GREENVILLE, S.C. – Ivanka Trump showed up in Washington last year with a to-do list of policies straight from the Democratic Party playbook. The president’s daughter — a former Democratic donor — wanted the administration to tackle paid family leave, equal pay for women and affordable child care.
She thought Democrats would join her in trying to move the agenda forward — after all, these were issues they had championed for years.
But some Democrats said her plans did not go far enough, and although they still discuss the issues with her, they have largely avoided teaming up with her. So the former business woman turned to conservatives to try to make a deal.
“I’m no longer surprised,” Trump said about the partisan lines in Washington. “I think that there are always people that will not move off of their talking points, and then there are a lot of people who will. You have to find the people who will, that’s how you build coalitions.”
USA TODAY took an exclusive day trip with Trump to deep-red South Carolina late last month for a tax event with Republican women hosted by GOP Sen. Tim Scott. The pair worked closely on the tax bill, including pushing for a doubled child tax credit, that passed late last year.
On a morning flight from Washington to Greenville, Trump talked about her approach to policy efforts, noting that her first meetings on a topic are always with the people she expects to be “most resistant because I want to understand what their arguments are.”
“There are a myriad of solid arguments for child tax credits. There are some that liberals will respond more strongly to. There are some that conservatives will respond more strongly to,” she said. “You have to know your audience and adjust your arguments.”
When asked why she thought she wasn’t getting more collaboration from Democrats, she said, “It’s always easier to be for something and not get it done than to accommodate another perspective and get it done.”
Rep. Mark Meadows, R-N.C., a conservative who leads the House Freedom Caucus, said he’s had multiple meetings with Trump about topics “that conservatives would normally not be in favor of … she makes very compelling cases.”
Meadows, who is close to President Trump, spoke to USA TODAY two days after the president called broadly for a paid family leave program in his State of the Union Address.
“I would say in the past, I wouldn’t have given it any chance (of passing), but Ivanka’s advocacy for that particular issue at least makes it a question that has to be answered,” Meadows said.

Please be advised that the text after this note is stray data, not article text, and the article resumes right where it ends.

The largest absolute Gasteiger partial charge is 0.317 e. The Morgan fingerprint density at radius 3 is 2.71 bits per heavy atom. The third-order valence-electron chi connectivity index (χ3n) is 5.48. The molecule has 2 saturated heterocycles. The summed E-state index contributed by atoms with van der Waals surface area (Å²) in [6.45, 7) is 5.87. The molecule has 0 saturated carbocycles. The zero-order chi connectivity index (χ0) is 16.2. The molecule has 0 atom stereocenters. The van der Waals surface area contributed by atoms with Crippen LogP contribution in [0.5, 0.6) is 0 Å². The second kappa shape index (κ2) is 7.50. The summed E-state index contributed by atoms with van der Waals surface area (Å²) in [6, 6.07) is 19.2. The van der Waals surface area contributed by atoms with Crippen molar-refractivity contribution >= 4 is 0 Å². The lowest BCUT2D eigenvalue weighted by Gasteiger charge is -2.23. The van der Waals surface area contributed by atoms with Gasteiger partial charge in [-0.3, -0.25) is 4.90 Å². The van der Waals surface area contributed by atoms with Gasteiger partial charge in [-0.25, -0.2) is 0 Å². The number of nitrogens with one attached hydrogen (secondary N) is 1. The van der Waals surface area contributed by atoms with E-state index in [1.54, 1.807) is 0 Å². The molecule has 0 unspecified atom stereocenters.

Others attest to the first daughter’s influence.
“There is no substitute for the bully pulpit of the president” advocating for an issue, and Ivanka Trump is “obviously a critical adviser” to her father and his agenda, said Sen. Marco Rubio, R-Fla.
Trump’s 2018 budget called for six weeks of parental leave (including mothers, fathers and adoptive parents) as part of the unemployment insurance program. States would be in charge of adjusting their tax structure to accommodate the program.
That could result in tax increases, something Republicans have been resistant to do.
Although Republicans are open to discussing policies such as paid family leave, particularly if the president pushes for it, they worry about the details.
Penny Nance, CEO and president of the conservative advocacy organization Concerned Women for America, said she met with Ivanka Trump, who tried to get her to support paid leave because she said it was a “pro-life” idea.
“We agree with that,” Nance said. “The question is how do we do that? How do we do that so it doesn’t make it more difficult for women to be hired and to be promoted?”
Rep. Mimi Walters, R-Calif., has a bill that would provide incentives to businesses to give paid leave and flexible work arrangements by eliminating mandates at the state and local level if they participated in the program. She wants Ivanka Trump to support such a bill instead of one that forces companies to provide leave.
“As Republicans … we don’t believe in mandates because when you put a mandate on a business, it makes it that much more difficult for a company to survive and to thrive,” she said.
Rubio floated an idea that would allow people to draw on their Social Security benefits early in case of emergency and delay retirement based on how many weeks they took off. Democrats said such an idea was a non-starter.
Rubio said he believes some of the pushback comes from “the political side of the Democratic Party that doesn’t want the president to be successful because they want to defeat him in 2020 and they want to take control of the House and Senate in 2018.”
“Seeing a Republican president and a Republican Congress pass something that solves an issue that they have long talked about is probably something that their political wing is not excited about,” he said before adding that the reverse “would probably be true” for Republicans if Democrats controlled the White House and Congress.
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